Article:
For Cons: Indicate and consider removing any combinations that require an inordinate amount of extra work, research or expense. Most important, eliminate any that don’t genuinely excite you because you’ll be living with this choice almost daily for the next year or two. And it will be what you become known for within many of your networks.

Then, sort your remaining options by listing them in order of their appeal. List the benefits of each short-listed combination to each priority audience it serves. Also note which top targets each one would not serve particularly well.

Choose Your Book’s Topic-Type Combination

Although we’ve consistently been talking about combining one topic with one type, consider whether your book would be a better means to grow your business if you blended a few topics or types, as I’ve sometimes done. (In my books about book types, I combined steps, ideas and examples into a workbook.) Be careful, however, about blending too many, lest your book appear unfocused or a bit of a hodgepodge.

Finally, spend a few days mulling over the possibilities, Then choose the combination with the best overall profile from your short list. If several excite you, consider creating multiple books in coming years. There’s no bad choice as long as you’re choosing among topics that would matter to the target audiences related to your goals.

As a reality check of your final choice, write a brief description of what your book will be about. If you can’t describe it in a sentence or two that instantly defines your content and reader benefits, you need to revisit and simplify your concept. Most prospective readers will only give a book a few seconds to get its main point across.

With that, you’ve seen all our highlights about making your book’s four foundational decisions. Hip, Hip, Horray! . . . Good for you! It’s not a simple or easy process. But you can’t have a book that delivers your desired results without it.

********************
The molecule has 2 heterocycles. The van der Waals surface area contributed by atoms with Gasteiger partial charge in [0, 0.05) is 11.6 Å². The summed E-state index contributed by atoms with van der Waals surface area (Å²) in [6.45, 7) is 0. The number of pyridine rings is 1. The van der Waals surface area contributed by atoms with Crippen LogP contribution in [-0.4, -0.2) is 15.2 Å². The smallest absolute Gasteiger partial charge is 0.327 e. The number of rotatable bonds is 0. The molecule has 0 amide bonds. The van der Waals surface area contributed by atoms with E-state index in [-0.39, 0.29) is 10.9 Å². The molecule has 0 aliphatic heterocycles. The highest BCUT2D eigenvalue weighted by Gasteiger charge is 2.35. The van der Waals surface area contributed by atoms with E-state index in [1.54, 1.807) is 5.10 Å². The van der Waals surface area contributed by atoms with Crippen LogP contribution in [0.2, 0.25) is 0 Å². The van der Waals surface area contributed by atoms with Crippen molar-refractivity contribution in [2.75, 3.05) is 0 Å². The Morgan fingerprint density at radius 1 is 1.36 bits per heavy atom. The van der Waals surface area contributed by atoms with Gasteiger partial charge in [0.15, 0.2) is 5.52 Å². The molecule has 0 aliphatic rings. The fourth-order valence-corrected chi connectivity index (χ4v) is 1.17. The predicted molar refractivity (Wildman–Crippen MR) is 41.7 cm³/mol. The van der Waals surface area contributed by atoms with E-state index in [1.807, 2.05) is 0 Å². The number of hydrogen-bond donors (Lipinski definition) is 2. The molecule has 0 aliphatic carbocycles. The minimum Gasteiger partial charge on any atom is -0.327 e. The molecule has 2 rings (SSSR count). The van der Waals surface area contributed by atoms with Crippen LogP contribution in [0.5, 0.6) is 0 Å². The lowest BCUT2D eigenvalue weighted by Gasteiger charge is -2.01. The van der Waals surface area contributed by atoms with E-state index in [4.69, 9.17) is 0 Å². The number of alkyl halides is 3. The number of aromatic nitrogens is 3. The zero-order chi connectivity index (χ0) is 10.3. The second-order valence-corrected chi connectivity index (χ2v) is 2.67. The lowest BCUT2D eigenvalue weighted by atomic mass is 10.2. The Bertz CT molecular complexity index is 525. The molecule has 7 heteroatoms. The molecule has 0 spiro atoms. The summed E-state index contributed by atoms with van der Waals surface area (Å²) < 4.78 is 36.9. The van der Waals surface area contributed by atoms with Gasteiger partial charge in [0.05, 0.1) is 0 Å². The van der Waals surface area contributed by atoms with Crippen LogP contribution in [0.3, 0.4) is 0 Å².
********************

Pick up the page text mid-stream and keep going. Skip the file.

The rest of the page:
How else can we help you grow your business with a book?

Our multi-award-winning, groundbreaking workbooks showcase hundreds of book types for you to review, be inspired by and choose from.

And our Getting Started on Your Business-Building Book consulting program provides individual help making your four strategic decisions.

Grow a business with a book that has the right topic and type combination for your goals.

Related Posts:

Exactly What Is a Book Type?

Starting a Book to Grow a Business Begins with 4 Key Decisions

Write a Business Book to Grow Your Business — Initial Steps

Creating a Business Book That’s a Game-Changer — 11 Tasks

How To Start a Book for Your Business via 6 Steps About Your Why

Create a Business Book Only After Defining Audiences Related to Your Goals

Writing a Business Book That Ignites Growth Requires the Right Topic

Our Books to Help Aspiring Executive Authors

Getting Started on Your Business-Building Book consulting program